UK warned hard Brexit will hit car sector

The UK’s car industry is doomed to a sharp decline if the country loses access to the EU single market, the head of Germany’s auto industry lobbying group has warned, with automakers likely to move production to low-cost EU countries in eastern Europe.

The comments by Matthias Wissmann mark the first time a senior figure in the German car industry has publicly outlined the consequences from a change to Britain’s trading arrangements with the EU for a sector that has powered the UK’s industrial renaissance in recent years.

“If there’s a ‘hard Brexit’ then we will see a shift to central and south-eastern Europe,” Mr Wissmann, head of the German Association of the Automotive Industry, said, adding countries such as Slovakia and Poland “are very attractive, have low labour costs and are part of the EU”.

A former German transport minister and one of the country’s most powerful lobbyists, Mr Wissmann also predicted that no carmaker would make big UK investments in the current climate. “The longer the period of uncertainty lasts, the longer people will be reluctant to invest,” he said.

Theresa May, UK prime minister, has promised to start formal divorce talks with the EU by March and has indicated that she wants a clean break from the EU single market and customs union so as to be able to reassert control over Britain’s borders.

At the same time, she has indicated she might seek to shield some favoured sectors — including the car industry — from the impact of Brexit. She recently gave assurances to Japanese carmaker Nissan that trading conditions at its Sunderland plant would not change after Britain’s EU exit.

Carlos Ghosn, Nissan chief executive, had previously said he would not invest in the site unless the UK government offered compensation to offset the impact of any new tariffs the company might face.

Still, many business leaders are worried that Mrs May is more focused on immigration than the economic consequences for Britain of severing its ties to Europe’s common market. Such concerns have fuelled the 17 per cent fall in the value of sterling since the June 23 referendum.

In Germany, too, many in the business community view Mrs May’s rhetoric with alarm. Germany exported 809,000 vehicles to Britain last year, representing 18.4 per cent of its total motor exports.

Some British ministers have speculated about the possibility of seeking sectoral deals to keep trade flowing, including a special regime for key traded goods such as cars.

But Angela Merkel, German chancellor, last week warned against such “comfortable” deals and urged companies engaged in sectoral talks on market access to avoid compromising on EU principles — particularly freedom of movement.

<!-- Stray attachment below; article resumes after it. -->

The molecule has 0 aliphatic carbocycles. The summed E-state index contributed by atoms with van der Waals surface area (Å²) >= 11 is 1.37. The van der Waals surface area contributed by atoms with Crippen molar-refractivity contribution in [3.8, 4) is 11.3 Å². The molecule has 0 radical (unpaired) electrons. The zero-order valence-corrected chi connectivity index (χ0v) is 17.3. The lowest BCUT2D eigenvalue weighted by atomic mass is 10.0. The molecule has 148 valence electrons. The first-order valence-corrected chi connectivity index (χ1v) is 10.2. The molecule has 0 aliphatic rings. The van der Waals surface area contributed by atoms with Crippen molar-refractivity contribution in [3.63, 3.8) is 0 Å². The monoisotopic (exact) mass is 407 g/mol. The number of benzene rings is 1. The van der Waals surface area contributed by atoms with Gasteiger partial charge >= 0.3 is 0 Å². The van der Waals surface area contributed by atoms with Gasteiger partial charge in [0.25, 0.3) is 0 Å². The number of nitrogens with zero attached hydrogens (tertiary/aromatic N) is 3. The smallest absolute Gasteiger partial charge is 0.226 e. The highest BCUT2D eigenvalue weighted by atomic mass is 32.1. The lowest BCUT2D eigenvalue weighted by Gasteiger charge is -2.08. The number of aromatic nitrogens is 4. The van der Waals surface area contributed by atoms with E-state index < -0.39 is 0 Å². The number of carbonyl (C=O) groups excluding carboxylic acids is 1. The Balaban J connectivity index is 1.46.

Mr Wissmann backed that position. “The UK is an important market for us but the EU market is much more important,” he said. “If the EU were to fall apart, that would be a lot worse for our industry.”

Germany’s priority must be “to keep the EU 27 together”, he said.

Foreign investment into Britain’s car industry over the past few decades — particularly from Germany — has fuelled a big rise in output. BMW, for example, employs about 8,000 people in Britain and last year produced more than 200,000 Minis there — about 12 per cent of UK car production.

But Mr Wissmann warned that the UK could end up like Italy, whose output of cars has shrunk from about 2m a year 20 years ago to 500,000 now. Slovakia’s production has risen from virtually zero to more than 1m vehicles in the same period. “If the UK doesn’t want to suffer the same fate as Italy’s car industry, it must be concerned to retain full access to the single market,” he said.

Mike Hawes, chief executive of UK motor industry body the SMMT, echoed Mr Wissmann’s warning. He said the fundamentals of the UK car industry “remain very strong”, it had been “extremely competitive in recent years, attracting international investment and growing production to levels that are approaching a record high”. But “maintaining the trading conditions we enjoy within the single market is essential” to beating international competition and preserving the sector’s success, he added.

Many carmakers with plants in the UK already have operations in eastern Europe. Toyota and Renault-Nissan both have factories in Turkey, while Opel, the General Motors division that owns Vauxhall, has two manufacturing sites in Poland. Jaguar Land Rover is constructing a factory in Slovakia, its first big plant outside the UK, which is due to open in 2018.

Additional reporting by Stefan Wagstyl and Patrick McGee


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